[6] The Fifth Circuit did not directly rule that Pressley had been denied due process or equal protection, but apparently adopted the federal district court's conclusion to that effect. 540 F.2d at 821 n. 11.

[7] See Mobil Oil Corp. v. Shevin, 354 So. 2d 372, 374 (Fla. 1977).

[8] Crawford v. Wainwright, 222 So. 2d 188 (Fla. 1969). See also State ex rel. Kovnot v. Ferguson, 313 So. 2d 710 (Fla. 1975).

[9] See Lake v. Lake, 103 So. 2d 639 (Fla. 1958), which explains that in Florida every litigant is entitled to one appeal as a matter of right and that, unless the case is one which falls within our supervisory appellate jurisdiction under article V of the Florida Constitution, the district court is the final tribunal in which review as a matter of right may be obtained.

[10] The obvious consequence of today's action is that there is now a right to petition without compliance with the rules. If the timeliness rule is flexible despite precedents declaring it to be "jurisdictional," no rule that we have adopted can operate other than as a suggestive procedural guideline. Our timeliness rule is already evenhanded. See State v. Harris, 136 So. 2d 633 (Fla. 1962). It is, of course, self-evident that our appellate rules provide procedural due process and do not in that sense to any degree deny due process of law.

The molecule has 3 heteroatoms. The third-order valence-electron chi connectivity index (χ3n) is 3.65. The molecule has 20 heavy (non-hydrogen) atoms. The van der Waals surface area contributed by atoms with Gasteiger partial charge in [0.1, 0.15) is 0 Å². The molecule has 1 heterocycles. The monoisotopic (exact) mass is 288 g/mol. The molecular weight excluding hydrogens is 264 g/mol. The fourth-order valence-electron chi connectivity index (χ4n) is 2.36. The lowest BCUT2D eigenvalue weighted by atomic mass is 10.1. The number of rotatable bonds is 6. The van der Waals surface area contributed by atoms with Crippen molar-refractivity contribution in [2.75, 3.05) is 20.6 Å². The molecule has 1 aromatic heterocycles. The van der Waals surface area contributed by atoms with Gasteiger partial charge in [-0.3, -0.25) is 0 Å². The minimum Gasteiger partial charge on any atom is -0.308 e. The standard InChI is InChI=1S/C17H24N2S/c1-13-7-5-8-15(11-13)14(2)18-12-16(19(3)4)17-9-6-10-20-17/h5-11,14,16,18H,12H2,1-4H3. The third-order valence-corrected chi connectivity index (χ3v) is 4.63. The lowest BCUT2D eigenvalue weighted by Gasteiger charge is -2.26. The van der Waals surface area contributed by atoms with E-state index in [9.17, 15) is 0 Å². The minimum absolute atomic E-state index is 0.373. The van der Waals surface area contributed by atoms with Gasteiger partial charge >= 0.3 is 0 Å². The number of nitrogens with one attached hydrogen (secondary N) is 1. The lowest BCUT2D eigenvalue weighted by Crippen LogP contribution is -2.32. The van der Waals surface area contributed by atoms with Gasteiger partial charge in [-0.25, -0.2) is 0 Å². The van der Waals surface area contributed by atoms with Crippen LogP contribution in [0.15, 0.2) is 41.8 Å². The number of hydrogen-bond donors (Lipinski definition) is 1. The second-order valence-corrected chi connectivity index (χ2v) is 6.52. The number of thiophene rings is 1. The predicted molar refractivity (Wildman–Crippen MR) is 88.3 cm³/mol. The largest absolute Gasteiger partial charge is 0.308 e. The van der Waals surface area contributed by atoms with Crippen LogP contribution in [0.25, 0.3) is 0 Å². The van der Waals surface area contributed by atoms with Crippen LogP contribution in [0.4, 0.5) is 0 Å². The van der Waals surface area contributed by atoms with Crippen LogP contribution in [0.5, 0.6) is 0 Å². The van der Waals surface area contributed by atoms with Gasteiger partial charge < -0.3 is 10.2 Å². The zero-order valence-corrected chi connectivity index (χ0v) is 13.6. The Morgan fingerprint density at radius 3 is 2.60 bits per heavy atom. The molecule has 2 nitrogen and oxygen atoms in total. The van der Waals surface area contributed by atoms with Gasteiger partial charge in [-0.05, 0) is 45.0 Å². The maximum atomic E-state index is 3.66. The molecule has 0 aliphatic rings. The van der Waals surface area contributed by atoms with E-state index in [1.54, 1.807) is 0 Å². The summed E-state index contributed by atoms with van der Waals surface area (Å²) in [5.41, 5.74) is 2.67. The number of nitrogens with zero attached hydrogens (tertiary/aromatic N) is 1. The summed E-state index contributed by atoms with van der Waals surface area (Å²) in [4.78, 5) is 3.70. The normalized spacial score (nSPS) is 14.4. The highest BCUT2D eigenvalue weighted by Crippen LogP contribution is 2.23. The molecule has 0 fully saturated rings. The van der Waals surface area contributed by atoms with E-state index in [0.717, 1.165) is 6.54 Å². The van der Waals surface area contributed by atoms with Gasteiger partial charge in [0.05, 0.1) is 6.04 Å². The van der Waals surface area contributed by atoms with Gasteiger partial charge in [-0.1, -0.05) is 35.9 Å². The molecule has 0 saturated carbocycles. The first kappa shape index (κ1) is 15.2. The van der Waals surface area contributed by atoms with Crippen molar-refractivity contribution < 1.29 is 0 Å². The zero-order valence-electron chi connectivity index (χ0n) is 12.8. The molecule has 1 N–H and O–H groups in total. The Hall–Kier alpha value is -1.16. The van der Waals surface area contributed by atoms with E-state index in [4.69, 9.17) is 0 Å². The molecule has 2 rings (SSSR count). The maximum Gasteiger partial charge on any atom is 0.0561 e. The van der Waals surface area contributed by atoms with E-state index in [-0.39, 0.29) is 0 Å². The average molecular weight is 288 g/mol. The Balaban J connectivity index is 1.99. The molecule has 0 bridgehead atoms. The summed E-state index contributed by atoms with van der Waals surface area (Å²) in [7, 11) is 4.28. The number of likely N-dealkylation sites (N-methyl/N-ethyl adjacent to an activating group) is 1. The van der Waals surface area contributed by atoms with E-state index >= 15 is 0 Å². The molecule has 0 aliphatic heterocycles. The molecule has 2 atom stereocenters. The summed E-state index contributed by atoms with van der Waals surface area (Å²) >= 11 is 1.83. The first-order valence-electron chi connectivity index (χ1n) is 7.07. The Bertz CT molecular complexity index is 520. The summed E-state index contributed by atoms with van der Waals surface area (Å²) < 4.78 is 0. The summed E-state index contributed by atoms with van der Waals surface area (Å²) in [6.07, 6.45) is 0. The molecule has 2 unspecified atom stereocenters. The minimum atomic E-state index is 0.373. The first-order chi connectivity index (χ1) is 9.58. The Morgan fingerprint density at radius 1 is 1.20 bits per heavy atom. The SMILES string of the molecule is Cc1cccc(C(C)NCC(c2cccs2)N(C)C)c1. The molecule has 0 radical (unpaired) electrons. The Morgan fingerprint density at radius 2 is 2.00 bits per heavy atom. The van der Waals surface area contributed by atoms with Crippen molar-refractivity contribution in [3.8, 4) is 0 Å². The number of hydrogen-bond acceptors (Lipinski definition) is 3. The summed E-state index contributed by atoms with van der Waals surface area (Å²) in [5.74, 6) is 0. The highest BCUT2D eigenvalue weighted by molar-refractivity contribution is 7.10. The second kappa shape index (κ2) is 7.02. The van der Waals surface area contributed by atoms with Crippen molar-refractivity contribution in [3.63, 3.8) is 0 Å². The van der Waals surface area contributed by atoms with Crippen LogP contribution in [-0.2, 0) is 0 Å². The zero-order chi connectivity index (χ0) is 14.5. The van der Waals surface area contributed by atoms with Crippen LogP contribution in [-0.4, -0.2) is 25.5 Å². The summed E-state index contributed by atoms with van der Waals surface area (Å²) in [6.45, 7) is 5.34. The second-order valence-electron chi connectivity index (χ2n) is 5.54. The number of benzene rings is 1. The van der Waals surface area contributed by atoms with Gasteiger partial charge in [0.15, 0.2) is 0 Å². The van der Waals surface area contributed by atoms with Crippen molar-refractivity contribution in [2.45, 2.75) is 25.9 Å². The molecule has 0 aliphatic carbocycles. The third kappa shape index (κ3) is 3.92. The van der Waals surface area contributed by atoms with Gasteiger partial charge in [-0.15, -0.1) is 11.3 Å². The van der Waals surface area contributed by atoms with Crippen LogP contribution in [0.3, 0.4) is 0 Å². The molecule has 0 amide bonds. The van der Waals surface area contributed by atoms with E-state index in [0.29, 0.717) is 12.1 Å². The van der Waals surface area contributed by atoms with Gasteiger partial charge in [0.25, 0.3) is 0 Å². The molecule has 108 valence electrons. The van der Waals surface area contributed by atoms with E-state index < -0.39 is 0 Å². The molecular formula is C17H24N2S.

[11] See, e.g., Lake v. Lake, 103 So. 2d 639, 642 (Fla. 1958); Siegel v. State, 289 So. 2d 764 (Fla. 3d DCA 1974); Frazee v. Frazee, 185 So. 2d 484, 485 (Fla. 1st DCA 1966).

[12] State v. Harris, 136 So. 2d 633 (Fla. 1962).